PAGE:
The Hundred Days Offensive (8 August to 11 November 1918) was a series of massive Allied offensives which ended the First World War. Having already presented a review of the Offensive and the battles that were critical to its outcome, I thought that a short discussion of the General who led the Canadian Corps through that time is appropriate.
Arthur Currie is generally considered to be among the most capable commanders of the Western Front and one of the finest commanders in Canadian military history, yet he began his military career as a part-time artillery gunner.
During the Battle of Vimy RIdge, Currie commanded the 1st Division and was influential in the development of Julian Byng’s tactical plan by highlighting lessons that could be learned from previous battles. Currie influence the decision to use massed artillery and introduce the Creeping Barrage. He also ensured that battle plans were seen and understood down to the youngest private; in doing so he helped to create a new weapon – a soldier with initiative. Following the victory at Vimy Ridge, Currie was promoted to become the first Canadian commander of the Canadian Corps. Under his command, the Canadian Corps did not see defeat and became the elite shock troops of the Allies.
Currie’s impressive wartime reputation did not survive intact into the post-war period. He returned to Canada on 17 August 1919, arriving Halifax. There was nobody there to meet him. When he arrived in Ottawa, he was not met with the pomp and circumstance normally bestowed upon a conquering hero. His opposition to the appointment of politically favoured officers had created enemies in Ottawa. When the war ended, Sam Hughes, the former Minister of Militia and Defence, accused Currie of having sacrificed Canadian lives in fruitless battles on the eve of the Armistice. The accusation dogged Currie for many years until he eventually fought back, winning a high-profile court case against libel in 1928.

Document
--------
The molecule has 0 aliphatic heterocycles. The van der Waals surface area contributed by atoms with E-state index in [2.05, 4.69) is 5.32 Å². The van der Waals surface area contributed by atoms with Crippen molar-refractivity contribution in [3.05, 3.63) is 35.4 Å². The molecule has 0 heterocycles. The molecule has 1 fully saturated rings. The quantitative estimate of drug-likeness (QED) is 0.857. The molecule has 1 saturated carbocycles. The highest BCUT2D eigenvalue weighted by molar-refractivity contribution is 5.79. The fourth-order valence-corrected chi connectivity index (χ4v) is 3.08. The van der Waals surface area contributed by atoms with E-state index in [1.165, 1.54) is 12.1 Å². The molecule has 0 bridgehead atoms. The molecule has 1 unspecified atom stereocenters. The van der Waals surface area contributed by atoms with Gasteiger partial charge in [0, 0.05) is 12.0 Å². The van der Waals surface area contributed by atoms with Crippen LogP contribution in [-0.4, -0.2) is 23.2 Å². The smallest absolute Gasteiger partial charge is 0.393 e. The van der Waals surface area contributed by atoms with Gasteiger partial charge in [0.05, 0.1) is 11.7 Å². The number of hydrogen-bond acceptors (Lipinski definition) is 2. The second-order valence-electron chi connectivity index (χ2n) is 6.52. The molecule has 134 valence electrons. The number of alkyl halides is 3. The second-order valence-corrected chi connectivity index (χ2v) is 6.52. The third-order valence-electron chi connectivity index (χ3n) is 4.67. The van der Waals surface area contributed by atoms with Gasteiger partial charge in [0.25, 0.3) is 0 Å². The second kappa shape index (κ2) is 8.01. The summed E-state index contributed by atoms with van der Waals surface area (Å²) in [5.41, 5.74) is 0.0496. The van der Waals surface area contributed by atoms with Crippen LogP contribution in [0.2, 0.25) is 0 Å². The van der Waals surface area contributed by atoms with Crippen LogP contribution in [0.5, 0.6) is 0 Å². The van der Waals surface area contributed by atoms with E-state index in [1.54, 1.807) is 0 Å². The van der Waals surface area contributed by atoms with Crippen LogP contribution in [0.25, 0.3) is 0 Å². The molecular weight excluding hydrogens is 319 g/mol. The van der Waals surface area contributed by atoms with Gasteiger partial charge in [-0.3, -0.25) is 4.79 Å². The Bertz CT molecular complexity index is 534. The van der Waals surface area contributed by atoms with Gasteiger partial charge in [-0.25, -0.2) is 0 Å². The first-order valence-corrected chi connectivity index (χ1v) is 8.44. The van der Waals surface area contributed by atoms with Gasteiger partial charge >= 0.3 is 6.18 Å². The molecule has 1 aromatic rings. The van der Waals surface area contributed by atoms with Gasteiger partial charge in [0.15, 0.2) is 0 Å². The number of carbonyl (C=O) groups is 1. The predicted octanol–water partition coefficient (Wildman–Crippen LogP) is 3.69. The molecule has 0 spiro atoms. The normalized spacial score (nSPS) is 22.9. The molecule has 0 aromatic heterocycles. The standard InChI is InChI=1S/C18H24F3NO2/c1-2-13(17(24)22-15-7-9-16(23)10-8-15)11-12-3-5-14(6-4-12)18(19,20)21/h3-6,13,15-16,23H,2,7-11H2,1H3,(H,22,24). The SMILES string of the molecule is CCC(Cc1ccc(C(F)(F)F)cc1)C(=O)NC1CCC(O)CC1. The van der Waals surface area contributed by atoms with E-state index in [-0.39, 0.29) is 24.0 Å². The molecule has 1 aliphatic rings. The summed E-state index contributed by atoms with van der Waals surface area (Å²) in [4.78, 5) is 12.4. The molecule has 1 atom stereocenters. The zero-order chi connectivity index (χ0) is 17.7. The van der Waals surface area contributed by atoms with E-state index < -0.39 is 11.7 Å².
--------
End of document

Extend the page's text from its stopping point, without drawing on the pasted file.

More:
After returning to civilian life, Currie became the Principal of McGill University in Montreal. However, fighting the legal battle to clear his name took a heavy toll on him.
General Sir Arthur Currie, Canada’s greatest military commander died on 30 November 1933 in Montreal. Tens of thousands attended his funeral, the largest for any Canadian to that point in the country’s history.
No flashing genius, but a capable administrator, cool headed and even tempered and sound of judgment. He has surrounded himself with a capable staff whose counsel he shares and whose advice he takes. He is the last man in the world to stick to his own plan if a better one offers. So far as tactics go he is first among equals for such is the way his staff works.MacLean’s, winter 1991, p. 271
Many tributes and honours have been bestowed on this man, not least of which is the Currie Building at the Royal Military College of Canada in Kingston, Ontario. The building into which all graduating cadets march into, as I did in 1974, to begin their military careers.
Honour the Fallen; Help the Living